The sugar-sweet songstress with a string of No. 1 hits was also an advocate for cancer research
Olivia Newton-John, the dulcet-voiced singer from Australia who became a country-pop, folk-pop, rock-pop, disco-pop sensation in the 1970s, starred in the Hollywood musical juggernaut “Grease” and underwent a sultry makeover with her mega-selling 1981 record “Physical,” died Aug. 8 at her ranch in Southern California. She was 73.
Her family announced the death in a statement on Facebook, noting that she “has been a symbol of triumphs and hope for over 30 years sharing her journey with breast cancer.”
Additional details were not immediately available, but for many years she owned a 12-acre estate on the Santa Ynez River near Santa Barbara.
Ms. Newton-John was treated for breast cancer in 1992, and she announced 25 years later, in 2017, that it had returned and metastasized. (She subsequently revealed that she had been battling the disease in private since 2013.)
Since her initial diagnosis at 44, Ms. Newton-John had become an advocate for cancer research and awareness, as well as for environmental causes.
She sang for presidents and a pope, the sick and the disabled, and touted music as a form of spiritual therapy, raising millions of dollars to fund the Olivia Newton-John Cancer Wellness and Research Center at Melbourne’s Austin Hospital.
Her latest albums featured inspirational music about love, friendship and overcoming trauma.
“Music always helped me in my healing, and now it is my hope that it inspires healing in others,” she told a reporter in 2007.
Her earnestness could not have been more different from the perky Aussie with ethereal good looks who first burst forth in the mid-1960s as a teen singing talent on Melbourne TV shows and had a runaway hit in England with her 1971 solo cover of Bob Dylan’s “If Not for You.”
She scored five No. 1 hit singles over the next decade — “I Honestly Love You,” “Have You Never Been Mellow,” “You’re the One That I Want,” “Magic” and “Physical” — won four Grammy Awards, hosted television specials that drew tens of millions of viewers, and remained Australia’s all-time most successful solo music star.
But her slickly produced, sugary-sweet crossbreeding of styles irritated purists of all stripes and left some reviewers searching for pejoratives. One compared her thin, nondescript voice to a sandwich loaf (“If white bread could sing . . . ”). A Playboy writer observed that her music made the listener “feel as if you’ve been wrapped in cotton candy and set out in the sun.”
When the Country Music Association named Ms. Newton-John its female vocalist of the year in 1974, Nashville stars including Tammy Wynette and Dolly Parton formed a short-lived rival organization intended to exclude pop singers from their musical terrain. Some of her detractors spread the perhaps apocryphal story that Ms. Newton-John, on a visit to the country music capital, was excited to meet Hank Williams, the country legend who had been in his grave for 20 years.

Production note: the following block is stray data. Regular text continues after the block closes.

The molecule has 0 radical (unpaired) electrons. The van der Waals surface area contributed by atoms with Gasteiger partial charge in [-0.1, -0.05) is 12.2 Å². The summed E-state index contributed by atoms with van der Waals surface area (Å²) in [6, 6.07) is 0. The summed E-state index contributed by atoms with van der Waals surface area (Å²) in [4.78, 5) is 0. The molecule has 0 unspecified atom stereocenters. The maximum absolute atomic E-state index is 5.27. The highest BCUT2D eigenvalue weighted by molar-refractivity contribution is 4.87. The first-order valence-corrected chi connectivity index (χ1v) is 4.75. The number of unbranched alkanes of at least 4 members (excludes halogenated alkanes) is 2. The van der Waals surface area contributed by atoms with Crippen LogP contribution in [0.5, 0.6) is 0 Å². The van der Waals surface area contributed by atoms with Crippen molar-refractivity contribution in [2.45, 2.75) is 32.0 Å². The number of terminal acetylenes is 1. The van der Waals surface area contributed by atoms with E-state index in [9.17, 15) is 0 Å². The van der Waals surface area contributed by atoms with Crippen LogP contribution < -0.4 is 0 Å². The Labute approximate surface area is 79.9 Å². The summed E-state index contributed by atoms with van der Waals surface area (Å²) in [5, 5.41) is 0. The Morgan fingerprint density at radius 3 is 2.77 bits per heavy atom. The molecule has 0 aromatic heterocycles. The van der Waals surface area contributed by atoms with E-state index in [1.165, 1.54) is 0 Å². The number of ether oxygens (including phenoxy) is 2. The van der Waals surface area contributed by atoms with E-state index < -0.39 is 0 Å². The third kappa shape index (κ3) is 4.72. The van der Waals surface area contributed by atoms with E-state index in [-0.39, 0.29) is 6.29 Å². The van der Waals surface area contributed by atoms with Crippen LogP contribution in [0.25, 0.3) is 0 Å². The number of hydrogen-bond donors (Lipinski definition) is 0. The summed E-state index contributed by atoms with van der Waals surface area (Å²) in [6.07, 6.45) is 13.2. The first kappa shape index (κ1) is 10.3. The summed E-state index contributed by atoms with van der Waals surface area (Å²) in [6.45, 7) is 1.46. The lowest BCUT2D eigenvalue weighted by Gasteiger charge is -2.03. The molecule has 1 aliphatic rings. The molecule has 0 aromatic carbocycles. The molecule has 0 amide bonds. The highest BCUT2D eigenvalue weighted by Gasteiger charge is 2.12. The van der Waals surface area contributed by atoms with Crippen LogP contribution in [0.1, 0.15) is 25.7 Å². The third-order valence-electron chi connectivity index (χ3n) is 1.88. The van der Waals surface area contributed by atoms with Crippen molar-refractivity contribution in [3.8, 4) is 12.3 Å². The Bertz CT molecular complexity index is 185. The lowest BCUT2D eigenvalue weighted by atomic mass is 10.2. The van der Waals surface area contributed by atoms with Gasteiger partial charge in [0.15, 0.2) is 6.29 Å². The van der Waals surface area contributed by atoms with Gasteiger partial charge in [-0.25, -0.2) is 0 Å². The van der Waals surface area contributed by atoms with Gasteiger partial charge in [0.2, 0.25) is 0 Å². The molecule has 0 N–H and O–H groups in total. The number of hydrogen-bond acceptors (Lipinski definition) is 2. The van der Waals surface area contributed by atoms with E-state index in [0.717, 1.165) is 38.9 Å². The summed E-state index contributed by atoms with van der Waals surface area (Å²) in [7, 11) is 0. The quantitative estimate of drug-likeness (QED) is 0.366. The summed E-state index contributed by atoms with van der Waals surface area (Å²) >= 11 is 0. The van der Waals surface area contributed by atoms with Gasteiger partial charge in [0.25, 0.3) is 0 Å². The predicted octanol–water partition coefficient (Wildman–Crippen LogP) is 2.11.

In whatever regard she was held, Ms. Newton-John was widely considered one of the most guileless performers in the business and avoided responding to criticism in kind. “I was just a performer the audience found pleasant,” she told the Detroit Free Press. “And after all, the audience’s opinion is the only one that counts, isn’t it?”
Her revenge was at the cash register, with hit songs including the million-selling “Clearly Love” (1975). In her sold-out concert hall appearances, she tamped down expectations with self-deprecating wit, once telling an audience in Las Vegas: “About every 10 years, a really fantastic song comes along. And until it does, I’d like to sing one of mine.”
Then came “Grease” (1978), which showcased both her charm and sex appeal. The film, based on the long-running Broadway musical comedy about a 1950s high school, featured Ms. Newton-John as a goody-goody exchange student and cheerleader, Sandy, who falls for John Travolta as the (not so) bad-boy gang leader Danny.
By the finale, he is sporting a varsity letterman sweater, and she has transformed into a temptress wearing skin-tight black pants, a black biker’s jacket and red stilettos. She became an instant pinup for a generation of boys. “Those pants changed my life,” she quipped.
New York Times film critic Vincent Canby called Ms. Newton-John’s performance “very funny and utterly charming.” Audiences responded in particular to her chemistry with Travolta in duets such as “Summer Nights” and “You’re the One That I Want.” The soundtrack sold millions of copies and sent audiences back into the theater, creating a perfect commercial storm.
She squandered her stardom in “Xanadu” (1980), a musical roller-disco fantasy that also featured Gene Kelly and the Electric Light Orchestra. It gave her the chart-topping “Magic”but was otherwise a critical and box office fiasco, which she compounded with the bomb “Two of a Kind” (1983), co-starring Travolta.
All along, she searched for an image to sustain her musical career. She was the blue-eyed girl next door who delivered her words in a smoky whisper. Then she was the shoulder-shaking discotheque queen, with her blond hair shaped into foxy flip wigs. There was an unfortunate attempt to vixenize her with a bare back and a riding crop — courtesy of the kinky photographer Helmut Newton — on the cover of the 1985 album “Soul Kiss.”
The image was jarringly out of character for Ms. Newton-John, who said she was far more conservative, even “boring,” in her personal life. She worried that “Physical,” an aggressively suggestive song initially intended for British singer Rod Stewart, risked a backlash from her fans. She opted before the record was released to first make alighthearted video, set in a gym filled with out-of-shape men instead of in a boudoir.